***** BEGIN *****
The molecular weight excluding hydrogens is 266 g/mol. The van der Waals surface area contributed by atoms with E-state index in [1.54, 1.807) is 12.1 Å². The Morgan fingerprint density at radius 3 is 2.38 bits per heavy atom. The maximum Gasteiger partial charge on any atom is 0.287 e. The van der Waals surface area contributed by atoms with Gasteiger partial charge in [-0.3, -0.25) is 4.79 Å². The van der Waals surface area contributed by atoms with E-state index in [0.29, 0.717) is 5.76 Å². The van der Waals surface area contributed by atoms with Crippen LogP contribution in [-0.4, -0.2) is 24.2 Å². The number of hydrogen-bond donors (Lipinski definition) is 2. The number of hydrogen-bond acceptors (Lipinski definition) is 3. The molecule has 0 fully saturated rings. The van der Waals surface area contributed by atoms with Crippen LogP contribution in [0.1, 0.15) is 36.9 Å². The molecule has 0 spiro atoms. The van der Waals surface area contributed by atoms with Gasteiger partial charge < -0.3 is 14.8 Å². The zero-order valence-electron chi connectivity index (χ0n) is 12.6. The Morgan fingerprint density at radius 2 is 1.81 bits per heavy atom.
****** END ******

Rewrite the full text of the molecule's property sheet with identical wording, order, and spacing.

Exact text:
The molecular weight excluding hydrogens is 266 g/mol. The van der Waals surface area contributed by atoms with E-state index in [1.54, 1.807) is 12.1 Å². The Morgan fingerprint density at radius 3 is 2.38 bits per heavy atom. The maximum Gasteiger partial charge on any atom is 0.287 e. The van der Waals surface area contributed by atoms with Gasteiger partial charge in [-0.3, -0.25) is 4.79 Å². The van der Waals surface area contributed by atoms with E-state index in [0.29, 0.717) is 5.76 Å². The van der Waals surface area contributed by atoms with Crippen LogP contribution in [-0.4, -0.2) is 24.2 Å². The number of hydrogen-bond donors (Lipinski definition) is 2. The number of hydrogen-bond acceptors (Lipinski definition) is 3. The molecule has 0 fully saturated rings. The van der Waals surface area contributed by atoms with Crippen LogP contribution in [0.1, 0.15) is 36.9 Å². The molecule has 0 spiro atoms. The van der Waals surface area contributed by atoms with Gasteiger partial charge < -0.3 is 14.8 Å². The zero-order valence-electron chi connectivity index (χ0n) is 12.6. The Morgan fingerprint density at radius 2 is 1.81 bits per heavy atom.